Recently, it has been very difficult for me to rate several books. As it hasn’t been just one one occasion, it got me thinking – is there a problem with the books I pick up or with me?
For almost a year now I’ve been meaning to refine/define my rating system. It would help me out during these inner struggles and would also provide more information for you, guys, on what a 3-star rating actually means to me. But everytime I sit down to think about my ratings and what they mean to me, there are so many factors usually involved that it is hard to explain in a few words. Therefore, I decided to do something different and insert a Pros / Cons table at the end of my review!
She can forgive. They can’t forget.
After ten years in the Huntsville State Penitentiary, Jasper Curtis returns home to live with his sister and her two daughters. Lizzie does not know who she’s letting into her home: the brother she grew up loving or the monster he became.
Teenage Katie distrusts this strange man in their home but eleven-year-old Joanne is just intrigued by her new uncle.
Jasper says he’s all done with trouble, but in a forgotten prairie town that knows no forgiveness, it does not take long for trouble to arrive at their door.
Jason Curtis is returning home after ten years in prison. He is returning to a small southern town, where he is not welcome after what he did. This close community is not forgiving and even after a decade has passed since these horrific events, everyone remembers, everyone is on guard and quite a few of them still want revenge.
Lizzie, Jason’s sister, is conflicted between her hate towards her brother but also their sibling bond and family. Family is important. Her parents wouldn’t want her to turn her back on her brother when he needed Lizzie the most. Or would they?
She is angry. Angry at what he’s done, angry at the consequences, angry at what he put Lizzie and her family through. But Jason has nowhere else to go. Maybe they will eventually be able to heal?
The story, spiced by a southern accent, revolves around Jason’s return and the emotions that it brings to the community. The community where everyone knows each other, where faith and religions can dictate their own mandate, where revenge is a high priority.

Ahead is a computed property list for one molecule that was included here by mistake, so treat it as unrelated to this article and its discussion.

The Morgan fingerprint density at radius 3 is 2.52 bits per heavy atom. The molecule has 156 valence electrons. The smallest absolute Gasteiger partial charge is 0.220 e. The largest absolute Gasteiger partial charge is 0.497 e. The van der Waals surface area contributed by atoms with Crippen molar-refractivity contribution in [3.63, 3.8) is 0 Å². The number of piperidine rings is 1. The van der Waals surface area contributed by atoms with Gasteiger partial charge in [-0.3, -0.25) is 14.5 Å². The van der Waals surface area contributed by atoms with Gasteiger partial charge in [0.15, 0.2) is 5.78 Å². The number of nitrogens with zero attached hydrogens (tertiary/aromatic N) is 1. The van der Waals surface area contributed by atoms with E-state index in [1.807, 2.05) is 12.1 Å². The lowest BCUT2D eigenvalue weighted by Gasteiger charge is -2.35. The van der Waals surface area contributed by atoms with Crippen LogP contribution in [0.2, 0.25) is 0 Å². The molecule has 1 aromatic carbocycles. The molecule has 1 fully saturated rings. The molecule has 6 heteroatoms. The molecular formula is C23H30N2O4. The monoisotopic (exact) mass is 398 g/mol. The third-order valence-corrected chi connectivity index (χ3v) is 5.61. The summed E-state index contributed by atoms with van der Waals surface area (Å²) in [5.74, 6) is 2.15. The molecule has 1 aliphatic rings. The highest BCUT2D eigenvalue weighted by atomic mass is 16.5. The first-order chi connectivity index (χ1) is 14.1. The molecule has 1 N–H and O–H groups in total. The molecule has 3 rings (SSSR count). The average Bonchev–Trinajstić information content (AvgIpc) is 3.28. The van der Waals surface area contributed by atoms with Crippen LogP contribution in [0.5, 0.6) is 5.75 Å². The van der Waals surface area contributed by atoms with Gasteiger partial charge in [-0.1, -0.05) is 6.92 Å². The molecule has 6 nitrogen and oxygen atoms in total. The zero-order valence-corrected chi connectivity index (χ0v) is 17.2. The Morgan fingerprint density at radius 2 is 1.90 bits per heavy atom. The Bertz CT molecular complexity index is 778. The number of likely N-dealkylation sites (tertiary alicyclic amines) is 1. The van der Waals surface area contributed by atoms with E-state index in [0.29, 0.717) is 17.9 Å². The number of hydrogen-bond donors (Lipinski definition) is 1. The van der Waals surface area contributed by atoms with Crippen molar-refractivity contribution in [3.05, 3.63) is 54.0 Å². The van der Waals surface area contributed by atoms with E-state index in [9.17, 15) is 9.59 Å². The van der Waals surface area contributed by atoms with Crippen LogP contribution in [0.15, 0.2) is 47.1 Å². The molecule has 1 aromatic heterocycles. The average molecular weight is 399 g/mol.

I admit that the very slow pace of which the events unraveled made it tedious to power through, but the writing was vivid and descriptive, making me feel and see everything, making it so easy to roll the clips in my head.
What kept me going in the beginning was the mystery. Through most part of the book we are left guessing what crime did Jason commit. The Author only reveals the details very late into the story. At some points, I felt like even the mystery was not enough anymore to make me continue. But I’m glad that I did!
The story picks itself up once we get some more information and the ending is very different from the slowness of the rest of the novel.
Considering my struggle with the story itself, it was complicated to rate it at first, mostly differentiating between 2 and 3 stars. There were many aspects that I liked but also just as many that I didn’t like, however the book made me wonder about forgiveness, regret, anger, revenge and if there was an escape from the things we have done in the past. And that is one of the main reasons why I went with a higher rating.
⭐⭐⭐ / 5
Thank you NetGalley and Penguin UK for the free ARC! Would still recommend this read to anyone who enjoys beautiful writing, but slightly slow storytelling. Don’t expect it to be too heavy on mystery, like I did.